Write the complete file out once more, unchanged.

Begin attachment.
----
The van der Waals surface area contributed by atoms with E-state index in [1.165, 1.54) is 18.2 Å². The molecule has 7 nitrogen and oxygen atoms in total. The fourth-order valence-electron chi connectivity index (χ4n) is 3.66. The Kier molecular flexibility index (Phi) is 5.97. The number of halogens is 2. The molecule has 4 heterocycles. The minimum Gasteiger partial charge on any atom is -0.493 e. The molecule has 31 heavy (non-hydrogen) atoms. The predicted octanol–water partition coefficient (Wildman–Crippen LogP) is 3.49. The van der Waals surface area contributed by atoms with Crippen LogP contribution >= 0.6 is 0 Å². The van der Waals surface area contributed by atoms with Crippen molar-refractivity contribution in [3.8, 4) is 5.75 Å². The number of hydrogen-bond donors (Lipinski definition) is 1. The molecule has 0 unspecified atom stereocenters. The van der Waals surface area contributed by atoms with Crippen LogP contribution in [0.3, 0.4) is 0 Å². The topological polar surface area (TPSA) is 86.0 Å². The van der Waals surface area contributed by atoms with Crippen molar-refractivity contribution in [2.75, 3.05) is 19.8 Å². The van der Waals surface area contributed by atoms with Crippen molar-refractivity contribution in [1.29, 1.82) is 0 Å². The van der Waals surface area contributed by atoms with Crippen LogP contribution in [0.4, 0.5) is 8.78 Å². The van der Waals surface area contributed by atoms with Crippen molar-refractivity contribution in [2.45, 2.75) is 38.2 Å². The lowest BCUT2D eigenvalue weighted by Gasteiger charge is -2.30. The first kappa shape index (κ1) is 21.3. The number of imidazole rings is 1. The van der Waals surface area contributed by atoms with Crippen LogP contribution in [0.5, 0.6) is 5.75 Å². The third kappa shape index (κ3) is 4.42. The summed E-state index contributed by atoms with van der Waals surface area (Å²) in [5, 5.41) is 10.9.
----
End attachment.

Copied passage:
The van der Waals surface area contributed by atoms with E-state index in [1.165, 1.54) is 18.2 Å². The molecule has 7 nitrogen and oxygen atoms in total. The fourth-order valence-electron chi connectivity index (χ4n) is 3.66. The Kier molecular flexibility index (Phi) is 5.97. The number of halogens is 2. The molecule has 4 heterocycles. The minimum Gasteiger partial charge on any atom is -0.493 e. The molecule has 31 heavy (non-hydrogen) atoms. The predicted octanol–water partition coefficient (Wildman–Crippen LogP) is 3.49. The van der Waals surface area contributed by atoms with Crippen LogP contribution >= 0.6 is 0 Å². The van der Waals surface area contributed by atoms with Crippen molar-refractivity contribution in [3.8, 4) is 5.75 Å². The number of hydrogen-bond donors (Lipinski definition) is 1. The molecule has 0 unspecified atom stereocenters. The van der Waals surface area contributed by atoms with Crippen LogP contribution in [0.3, 0.4) is 0 Å². The topological polar surface area (TPSA) is 86.0 Å². The van der Waals surface area contributed by atoms with Crippen molar-refractivity contribution in [2.75, 3.05) is 19.8 Å². The van der Waals surface area contributed by atoms with Crippen molar-refractivity contribution in [1.29, 1.82) is 0 Å². The van der Waals surface area contributed by atoms with Crippen LogP contribution in [0.4, 0.5) is 8.78 Å². The van der Waals surface area contributed by atoms with Crippen molar-refractivity contribution in [2.45, 2.75) is 38.2 Å². The lowest BCUT2D eigenvalue weighted by Gasteiger charge is -2.30. The first kappa shape index (κ1) is 21.3. The number of imidazole rings is 1. The van der Waals surface area contributed by atoms with Crippen LogP contribution in [0.5, 0.6) is 5.75 Å². The third kappa shape index (κ3) is 4.42. The summed E-state index contributed by atoms with van der Waals surface area (Å²) in [5, 5.41) is 10.9.